But according to a new paper, security researchers are now working closely with the Tor Project to create a “hardened” version of the Tor Browser, implementing new anti-hacking techniques which could dramatically improve the anonymity of users and further frustrate the efforts of law enforcement.

Specifically, the researchers are currently testing “Selfrando,” a technique made to protect against browser exploits such as the one reportedly used by the FBI.

The new method is meant to counteract what’s known as “code reuse” exploits, where rather than attempting the much harder task of injecting new malicious code, an attacker will exploit a memory leak to reuse code libraries that already exist in the browser—essentially, building malware by rearranging things inside the application’s memory.

continue http://motherboard.vice.com/read/tor-is-teaming-up-with-researchers-to-protect-users-from-fbi-hacking

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The World’s Oldest Computer May Have Been Used to Predict the Future


Discovered in an ancient shipwreck near Crete in 1901, the freakishly advanced Antikythera Mechanism has been called the world’s first computer. A decades-long investigation into the 2,000 year-old-device is shedding new light onto this mysterious device, including the revelation that it may have been used for more than just astronomy.

The Antikythera Mechanism is one of the most fascinating and important archaeological discoveries ever made, one that reveals the remarkable technological and engineering capacities of the ancient Greeks as well as their excellent grasp of astronomy. This clock-like assembly of bronze gears and displays was used to predict lunar and solar eclipses, along with the positions of the sun, moon, and planets. It wasn’t programmable in the modern sense, but it’s considered the world’s first analog computer. Dating to around 60 BC, nothing quite like it would appear for another millennium.

Since its discovery at the bottom of the Mediterranean, scientists have sought to understand its purpose. No user manual exists, but more than a dozen pieces of classical literature make mention of similar devices. Scientists are having to figure it out by looking at it, both inside and out.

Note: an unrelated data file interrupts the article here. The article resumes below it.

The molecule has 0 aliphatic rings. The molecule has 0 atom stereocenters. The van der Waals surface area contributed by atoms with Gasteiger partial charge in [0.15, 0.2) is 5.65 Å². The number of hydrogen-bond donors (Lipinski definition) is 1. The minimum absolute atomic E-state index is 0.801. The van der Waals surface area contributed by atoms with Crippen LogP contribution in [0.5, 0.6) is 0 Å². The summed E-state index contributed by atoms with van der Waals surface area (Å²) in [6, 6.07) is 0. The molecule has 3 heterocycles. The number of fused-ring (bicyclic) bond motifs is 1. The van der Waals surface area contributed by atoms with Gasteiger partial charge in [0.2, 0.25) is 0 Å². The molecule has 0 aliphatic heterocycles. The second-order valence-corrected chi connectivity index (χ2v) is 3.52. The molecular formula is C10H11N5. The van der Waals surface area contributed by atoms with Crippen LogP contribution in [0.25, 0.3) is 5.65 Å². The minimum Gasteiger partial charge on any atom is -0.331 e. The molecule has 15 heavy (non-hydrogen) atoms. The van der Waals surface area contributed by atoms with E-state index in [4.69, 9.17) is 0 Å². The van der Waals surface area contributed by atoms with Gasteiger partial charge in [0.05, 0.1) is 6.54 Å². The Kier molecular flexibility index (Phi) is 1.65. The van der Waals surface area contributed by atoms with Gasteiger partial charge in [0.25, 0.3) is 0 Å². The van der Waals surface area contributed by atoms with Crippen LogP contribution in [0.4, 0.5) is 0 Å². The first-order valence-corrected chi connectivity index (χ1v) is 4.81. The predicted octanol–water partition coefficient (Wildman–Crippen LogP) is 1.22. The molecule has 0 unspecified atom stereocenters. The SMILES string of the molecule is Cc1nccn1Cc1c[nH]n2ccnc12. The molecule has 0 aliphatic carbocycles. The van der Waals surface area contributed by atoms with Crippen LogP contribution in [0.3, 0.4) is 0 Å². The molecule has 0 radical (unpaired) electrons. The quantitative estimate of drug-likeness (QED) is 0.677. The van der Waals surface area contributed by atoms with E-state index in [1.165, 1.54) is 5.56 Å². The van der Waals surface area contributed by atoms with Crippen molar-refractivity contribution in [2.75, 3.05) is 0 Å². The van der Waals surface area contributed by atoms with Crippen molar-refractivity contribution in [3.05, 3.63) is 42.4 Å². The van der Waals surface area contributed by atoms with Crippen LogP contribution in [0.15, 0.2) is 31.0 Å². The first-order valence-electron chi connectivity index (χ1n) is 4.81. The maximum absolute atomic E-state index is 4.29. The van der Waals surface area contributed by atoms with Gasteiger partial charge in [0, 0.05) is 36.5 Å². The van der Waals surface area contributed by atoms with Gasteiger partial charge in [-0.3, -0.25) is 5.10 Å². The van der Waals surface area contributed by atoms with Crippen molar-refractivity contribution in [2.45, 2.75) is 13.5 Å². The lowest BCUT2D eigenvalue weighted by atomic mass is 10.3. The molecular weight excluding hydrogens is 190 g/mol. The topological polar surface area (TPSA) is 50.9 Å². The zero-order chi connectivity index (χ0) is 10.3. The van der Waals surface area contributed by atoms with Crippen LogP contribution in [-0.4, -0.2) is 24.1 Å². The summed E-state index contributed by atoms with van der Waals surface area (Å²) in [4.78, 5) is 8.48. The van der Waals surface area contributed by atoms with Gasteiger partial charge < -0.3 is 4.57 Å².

Yesterday, in an event held at the Katerina Laskaridis Historical Foundation Library in Greece, an international team of researchers announced the results of a decades-long investigation into the technological relic. Their analysis reaffirms much of what we already knew about the Antikythera Mechanism, while also providing some tantalizing new details.

The machine’s physical parts are reasonably well understood, so in an effort to learn more about its intended function, the researchers took a deeper look into the tiny inscriptions meticulously etched onto the outer surfaces of its 82 surviving fragments. Some of these letters measure just 1.2 millimeters (1/20th of an inch) across, and are engraved on the inside covers and visible front and back sections of the device. To do it, the researchers used cutting-edge imaging techniques, including x-ray scanning.

“The original investigation was intended to see how the mechanism works, and that was very successful,” noted team member Mike Edmunds, a professor of astrophysics at Cardiff University. “What we hadn’t realized was that the modern techniques that were being used would allow us to read the texts much better both on the outside of the mechanism and on the inside than was done before.”

In total, researchers have now read about 3,500 characters of explanatory text within the device.

continue http://ieet.org/index.php/IEET/more/Dvorsky20160617

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Shock Report: FBI’s Facial Recognition Database Contains 90% NON-CRIMINALS — That Means You


In 2014, the FBI announced their plans to launch a massive database containing 52 million images of faces in order to keep tabs on Americans through a biometric facial recognition program known as Next Generation Identification (NGI). However, according to an exhaustive report by the federal Government Accountability Office (GAO), the program is far larger than they claimed and ominous.
According to the report, the system actually contains about 411 million photos, only 30 million of those are “civil and criminal mugshots.” The overwhelming majority of images in the FBI database are of innocent people.

According to the GAO Report, as reported by the Electronic Frontier Foundation, FBI’s Facial Analysis, Comparison, and Evaluation (FACE) Services unit not only has access to FBI’s Next Generation Identification (NGI) face recognition database of nearly 30 million civil and criminal mug shot photos, it also has access to the State Department’s Visa and Passport databases, the Defense Department’s biometric database, and the drivers license databases of at least 16 states. Totaling 411.9 million images, this is an unprecedented number of photographs, most of which are of Americans and foreigners who have committed no crimes.

These images, according to the report, were arbitrarily scooped up in a massive data collection and have nothing to do with national security or criminal behavior.